This report consists of two parts: I) a general overview of existing information on discrimination in the Finnish labour market and a proposal for a monitoring model, and II) a presentation of the first Finnish situation test on recruitment discrimination.

The literature review gives an outline of existing research results and formal complaints data on labour discrimination on the grounds included in the Finnish Non-Discrimination Act: age, ethnic or national origin, nationality, language, disability, health, sexual orientation, religion, belief, opinion and other personal characteristics. Gender is included as a cross-cutting theme. Raw data from a large-scale national survey (the Quality of Work Life Survey) was re-analysed by differentiating the answers of young and old employees, employees of foreign background, employee representatives and chronically ill or disabled employees.

Based on existing research results, it seems that almost ten per cent of employees in Finland have observed discrimination based on age at their workplace. Almost as much discrimination against employees and job seekers belonging to ethnic minorities was observed. When this finding is compared with the small size of ethnic minority groups in Finland it seems clear that they are especially vulnerable to labour discrimination.

When asked about their own perceptions of discrimination, about 40% of women and 30% of men reported they had experienced discrimination in their current job. Chronically ill or disabled women experienced discrimination most often, while old men experienced discrimination the least often. Regarding complaints reported to the Occupational Safety and Health Divisions, health status was clearly the most common ground for reporting.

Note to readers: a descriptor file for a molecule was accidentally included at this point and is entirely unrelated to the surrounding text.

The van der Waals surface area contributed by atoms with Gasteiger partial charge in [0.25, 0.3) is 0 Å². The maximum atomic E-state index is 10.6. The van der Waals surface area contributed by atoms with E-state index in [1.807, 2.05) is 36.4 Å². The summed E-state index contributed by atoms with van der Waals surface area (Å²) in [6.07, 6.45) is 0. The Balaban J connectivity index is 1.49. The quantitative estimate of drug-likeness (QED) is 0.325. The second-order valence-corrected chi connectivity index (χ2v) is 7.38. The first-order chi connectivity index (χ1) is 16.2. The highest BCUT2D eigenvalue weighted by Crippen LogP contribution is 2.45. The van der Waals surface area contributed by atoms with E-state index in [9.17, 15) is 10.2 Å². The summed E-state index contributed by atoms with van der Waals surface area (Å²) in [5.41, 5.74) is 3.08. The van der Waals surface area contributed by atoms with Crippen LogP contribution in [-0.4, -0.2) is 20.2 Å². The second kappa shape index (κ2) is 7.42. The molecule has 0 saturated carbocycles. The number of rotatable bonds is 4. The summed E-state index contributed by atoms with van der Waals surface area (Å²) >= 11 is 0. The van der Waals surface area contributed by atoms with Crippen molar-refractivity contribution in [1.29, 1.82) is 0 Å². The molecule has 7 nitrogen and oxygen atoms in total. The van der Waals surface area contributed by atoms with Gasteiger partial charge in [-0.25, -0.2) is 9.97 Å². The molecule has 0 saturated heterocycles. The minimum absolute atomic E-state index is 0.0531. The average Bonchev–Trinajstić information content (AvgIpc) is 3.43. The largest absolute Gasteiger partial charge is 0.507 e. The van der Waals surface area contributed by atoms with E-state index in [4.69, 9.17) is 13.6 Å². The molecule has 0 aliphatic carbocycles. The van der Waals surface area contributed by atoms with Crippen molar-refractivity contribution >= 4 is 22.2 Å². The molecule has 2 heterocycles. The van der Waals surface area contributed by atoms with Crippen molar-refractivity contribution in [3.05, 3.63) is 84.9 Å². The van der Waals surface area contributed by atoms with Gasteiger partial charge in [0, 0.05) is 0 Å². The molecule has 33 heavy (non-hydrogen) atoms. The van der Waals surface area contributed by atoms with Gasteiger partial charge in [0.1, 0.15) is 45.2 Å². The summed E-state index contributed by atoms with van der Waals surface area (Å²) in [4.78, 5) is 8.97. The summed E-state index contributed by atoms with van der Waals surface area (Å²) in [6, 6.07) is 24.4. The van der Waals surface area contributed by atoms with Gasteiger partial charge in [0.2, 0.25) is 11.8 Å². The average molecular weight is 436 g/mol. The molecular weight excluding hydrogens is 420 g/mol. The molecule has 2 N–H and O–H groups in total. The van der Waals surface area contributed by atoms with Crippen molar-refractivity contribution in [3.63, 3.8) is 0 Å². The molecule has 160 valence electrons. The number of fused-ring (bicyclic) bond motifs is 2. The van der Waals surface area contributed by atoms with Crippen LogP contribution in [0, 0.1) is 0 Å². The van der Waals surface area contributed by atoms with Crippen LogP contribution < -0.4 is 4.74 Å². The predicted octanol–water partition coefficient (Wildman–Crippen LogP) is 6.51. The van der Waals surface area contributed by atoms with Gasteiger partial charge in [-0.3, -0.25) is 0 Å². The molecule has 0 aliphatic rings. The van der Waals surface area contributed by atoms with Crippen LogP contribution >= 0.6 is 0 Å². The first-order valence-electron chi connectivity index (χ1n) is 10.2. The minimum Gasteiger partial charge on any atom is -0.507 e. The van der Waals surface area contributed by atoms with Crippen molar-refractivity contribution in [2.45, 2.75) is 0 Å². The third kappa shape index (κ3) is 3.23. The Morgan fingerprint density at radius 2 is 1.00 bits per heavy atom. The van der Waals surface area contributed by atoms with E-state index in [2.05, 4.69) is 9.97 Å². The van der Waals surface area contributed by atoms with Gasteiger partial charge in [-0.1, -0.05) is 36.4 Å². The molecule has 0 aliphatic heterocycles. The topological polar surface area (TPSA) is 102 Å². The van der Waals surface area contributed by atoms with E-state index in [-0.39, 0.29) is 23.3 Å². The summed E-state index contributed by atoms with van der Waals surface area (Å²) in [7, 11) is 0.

In addition, different research methods for assessing the level of discrimination are discussed and amendments to the monitoring of labour discrimination are proposed. Recommendations include the harmonisation and systematisation of data collection in order to better enable longitudinal monitoring. Better use could also be made of the potential offered by different official registers. The establishment of a coordinating body would facilitate these tasks.

The second part of the report presents the first Finnish field experiment on recruitment discrimination using the situation testing method. Recruitment discrimination was studied on the grounds of ethnicity and gender when applying for semi-skilled office, restaurant, driver and construction jobs. The method is based on a comparison of the success of fictional job seekers with matched education and work experience. Male and female test applicants with Russian and Finnish names applied for a total of 1200 vacant jobs at the end of the year 2011.

The findings show that job seekers with Russian names had to send twice as many applications as those with Finnish names in order to receive an invitation to a job interview. Although ethnic discrimination was found in all studied cities and occupational categories, no differences were found between cities or occupations. Among Finnish job seekers, male applicants were discriminated against when applying for female-dominated semi-skilled office jobs. Men with Russian names faced discrimination on multiple grounds when applying for waiter, construction and driver jobs. Discrimination based on ethnicity is three times more common than discrimination based on gender.